This is part one of a three-piece series on substance abuse in the legal profession. Stay tuned to Legal Current in the coming weeks for posts two and three.

The legal community has been harboring an open secret for decades: substance abuse among practicing lawyers is rampant.

In 2016 the Hazelden Betty Ford Foundation and the American Bar Association conducted a study, “The Prevalence of Substance Use and Other Mental Health Concerns Among American Attorneys,” and the results were alarming:

  • 36 percent of responding attorneys were deemed hazardous drinkers (in comparison, only 15 percent of doctors could be characterized this way).
  • 85 percent reported alcohol use in the past year, while the rate among the population is 65 percent.
  • 6 percent used cocaine, crack, stimulants and opioids.
  • 2 percent used marijuana and hash.
  • 16 percent used sedatives.

While law firms and other professional legal associations have a reputation for hosting alcohol-fueled events in a “work-hard, play-hard” culture, the harsh reality is that lawyers are suffering from substance-abuse disorders and mental health issues that often have a devastating impact on themselves, their families and their workplaces.

A 2016 survey commissioned by the American Bar Association found attorneys experience problematic drinking at a far higher rate than any other profession and also suffer from significant forms of mental distress.

The tragic death of a high-powered, seemingly successful lawyer from an overdose – a victim of an addiction that no one even suspected – attracted major national attention and sparked action.

Nine professional law organizations and experts formed the National Task Force on Lawyer Well-Being and authored a report titled The Path to Lawyer Well-Being: Practical Recommendations for Positive Change.

The report acknowledged the issues and proposed steps law firms can take to address the heightened rates of depression, anxiety and addiction among lawyers. The release of the report was a defining moment for the entire profession, but there is still a long path ahead in fostering a healthy environment for lawyers. The work lies not only with national organizations but also with law firms and individual lawyers.

Understanding the enabling workplace

Some attorneys are working 60-hour weeks or more, and they are expected to be on call much of the time – especially early in their careers. Many can be classified as workaholics. When substance-abuse disorders come into play, the result is often a “high-functioning” addict, or someone who is masterful at hiding the addiction.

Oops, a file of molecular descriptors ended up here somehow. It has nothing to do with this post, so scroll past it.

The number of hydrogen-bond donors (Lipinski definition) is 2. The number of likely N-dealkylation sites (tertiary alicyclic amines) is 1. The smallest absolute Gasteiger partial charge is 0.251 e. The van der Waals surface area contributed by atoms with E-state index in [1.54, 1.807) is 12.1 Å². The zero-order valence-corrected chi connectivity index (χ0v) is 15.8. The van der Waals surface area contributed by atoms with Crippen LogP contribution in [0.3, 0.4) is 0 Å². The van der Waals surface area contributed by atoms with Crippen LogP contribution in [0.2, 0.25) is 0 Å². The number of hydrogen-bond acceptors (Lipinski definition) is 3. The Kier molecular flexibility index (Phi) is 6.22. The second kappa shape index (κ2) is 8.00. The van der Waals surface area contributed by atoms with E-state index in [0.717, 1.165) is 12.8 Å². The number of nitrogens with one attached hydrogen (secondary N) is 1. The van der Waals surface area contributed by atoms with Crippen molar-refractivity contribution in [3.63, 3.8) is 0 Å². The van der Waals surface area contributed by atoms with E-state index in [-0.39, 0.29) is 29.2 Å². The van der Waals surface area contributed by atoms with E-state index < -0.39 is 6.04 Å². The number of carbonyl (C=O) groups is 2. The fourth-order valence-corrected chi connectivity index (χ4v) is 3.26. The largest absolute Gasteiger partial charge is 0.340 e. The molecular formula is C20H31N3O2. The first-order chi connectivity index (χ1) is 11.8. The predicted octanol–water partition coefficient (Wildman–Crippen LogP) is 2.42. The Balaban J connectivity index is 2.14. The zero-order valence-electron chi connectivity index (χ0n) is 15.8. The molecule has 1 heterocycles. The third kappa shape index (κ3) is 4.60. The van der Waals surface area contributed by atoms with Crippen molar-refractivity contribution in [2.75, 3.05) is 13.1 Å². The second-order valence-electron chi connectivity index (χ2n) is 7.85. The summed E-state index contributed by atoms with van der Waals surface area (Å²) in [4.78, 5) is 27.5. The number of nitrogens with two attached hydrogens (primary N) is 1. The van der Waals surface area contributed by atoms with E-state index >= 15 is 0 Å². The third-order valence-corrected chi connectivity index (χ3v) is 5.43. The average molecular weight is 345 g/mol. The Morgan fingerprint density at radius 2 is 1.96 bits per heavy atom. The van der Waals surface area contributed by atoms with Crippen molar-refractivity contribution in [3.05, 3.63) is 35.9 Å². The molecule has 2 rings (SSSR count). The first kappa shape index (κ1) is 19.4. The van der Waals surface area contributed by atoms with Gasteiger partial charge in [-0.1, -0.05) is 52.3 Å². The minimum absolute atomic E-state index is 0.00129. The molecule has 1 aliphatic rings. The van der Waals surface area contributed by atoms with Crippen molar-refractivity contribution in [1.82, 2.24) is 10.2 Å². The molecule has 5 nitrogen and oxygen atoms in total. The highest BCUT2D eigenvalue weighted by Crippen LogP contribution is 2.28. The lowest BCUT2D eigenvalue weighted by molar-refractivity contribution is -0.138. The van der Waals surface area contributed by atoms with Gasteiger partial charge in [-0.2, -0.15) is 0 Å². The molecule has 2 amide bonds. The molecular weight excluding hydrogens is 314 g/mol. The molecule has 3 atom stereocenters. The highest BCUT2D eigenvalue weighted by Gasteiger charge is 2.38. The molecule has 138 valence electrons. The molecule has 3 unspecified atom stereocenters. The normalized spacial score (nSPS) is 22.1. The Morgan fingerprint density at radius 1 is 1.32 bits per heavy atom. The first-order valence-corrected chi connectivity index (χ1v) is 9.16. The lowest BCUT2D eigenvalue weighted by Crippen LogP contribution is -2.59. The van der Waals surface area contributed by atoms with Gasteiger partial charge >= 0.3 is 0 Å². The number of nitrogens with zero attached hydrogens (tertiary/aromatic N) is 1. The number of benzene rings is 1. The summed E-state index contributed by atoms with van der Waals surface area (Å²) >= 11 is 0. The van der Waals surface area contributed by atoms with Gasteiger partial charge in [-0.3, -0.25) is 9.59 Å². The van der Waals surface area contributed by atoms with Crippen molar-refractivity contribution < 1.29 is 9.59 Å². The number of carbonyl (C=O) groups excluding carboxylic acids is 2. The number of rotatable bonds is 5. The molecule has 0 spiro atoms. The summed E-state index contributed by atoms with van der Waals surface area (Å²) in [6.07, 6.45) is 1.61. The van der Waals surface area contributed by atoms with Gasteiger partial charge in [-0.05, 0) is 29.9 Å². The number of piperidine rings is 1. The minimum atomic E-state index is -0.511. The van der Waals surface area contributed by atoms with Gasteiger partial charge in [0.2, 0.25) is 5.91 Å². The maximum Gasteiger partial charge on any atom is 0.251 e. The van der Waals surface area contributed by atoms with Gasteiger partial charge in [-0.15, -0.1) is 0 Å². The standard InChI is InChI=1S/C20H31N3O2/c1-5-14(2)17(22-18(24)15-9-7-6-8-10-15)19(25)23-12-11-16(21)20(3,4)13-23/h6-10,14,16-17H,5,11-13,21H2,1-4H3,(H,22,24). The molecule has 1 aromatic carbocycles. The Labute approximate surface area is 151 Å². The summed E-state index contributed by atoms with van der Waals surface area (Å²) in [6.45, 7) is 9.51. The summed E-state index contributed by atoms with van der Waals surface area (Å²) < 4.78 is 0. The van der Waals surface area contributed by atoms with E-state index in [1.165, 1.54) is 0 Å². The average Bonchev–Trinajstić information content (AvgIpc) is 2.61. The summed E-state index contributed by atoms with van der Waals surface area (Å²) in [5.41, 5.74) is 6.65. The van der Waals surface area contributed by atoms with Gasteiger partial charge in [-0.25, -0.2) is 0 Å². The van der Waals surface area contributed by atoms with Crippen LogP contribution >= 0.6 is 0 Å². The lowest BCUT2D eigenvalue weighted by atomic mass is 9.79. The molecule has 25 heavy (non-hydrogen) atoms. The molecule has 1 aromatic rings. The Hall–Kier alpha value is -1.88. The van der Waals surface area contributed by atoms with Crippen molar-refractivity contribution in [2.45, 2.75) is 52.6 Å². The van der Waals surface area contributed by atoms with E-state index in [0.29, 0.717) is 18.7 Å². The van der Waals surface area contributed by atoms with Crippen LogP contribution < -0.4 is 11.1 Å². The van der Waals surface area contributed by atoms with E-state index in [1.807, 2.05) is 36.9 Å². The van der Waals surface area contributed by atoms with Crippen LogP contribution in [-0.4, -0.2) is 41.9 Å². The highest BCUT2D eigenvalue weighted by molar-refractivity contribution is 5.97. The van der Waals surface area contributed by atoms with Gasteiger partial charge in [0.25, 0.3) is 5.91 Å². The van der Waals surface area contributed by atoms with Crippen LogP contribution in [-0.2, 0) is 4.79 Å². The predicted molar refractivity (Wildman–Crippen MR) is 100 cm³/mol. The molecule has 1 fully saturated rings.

Natural talents for problem-solving and superior critical thinking skills – the same characteristics that help lawyers shine in the courtroom and boardroom –  allow them to hide their addictions from others and convince themselves that their condition is manageable.

These “high-functioning” lawyers will put all their sober hours and energy into their work, even as the rest of their lives crumbles around them. This can go on for decades. In a typical law firm culture, colleagues and partners may not notice or acknowledge these problems as long as the work is getting done.

Like enabling families, law firms can unwittingly enable attorneys to sink further into addiction. When workplace successes are celebrated – regardless of the cost to the successful lawyer’s mental health or whether colleagues and assistants covered missed appointments or minor mistakes – a struggling lawyer can perpetuate the illusion there is no problem.

While high-functioning lawyers may be able to keep up with their work responsibilities for extended periods of time, the effort it takes to maintain high performance at work while supporting an addiction at home eventually takes its toll. When they finally unravel, these attorneys can be a risk to themselves as well as their firms.


This series was authored by Link Cristin, executive director of the legal professionals program at Caron Treatment Centers. The article was originally posted to Westlaw Practitioners Insights M&A ($) site.

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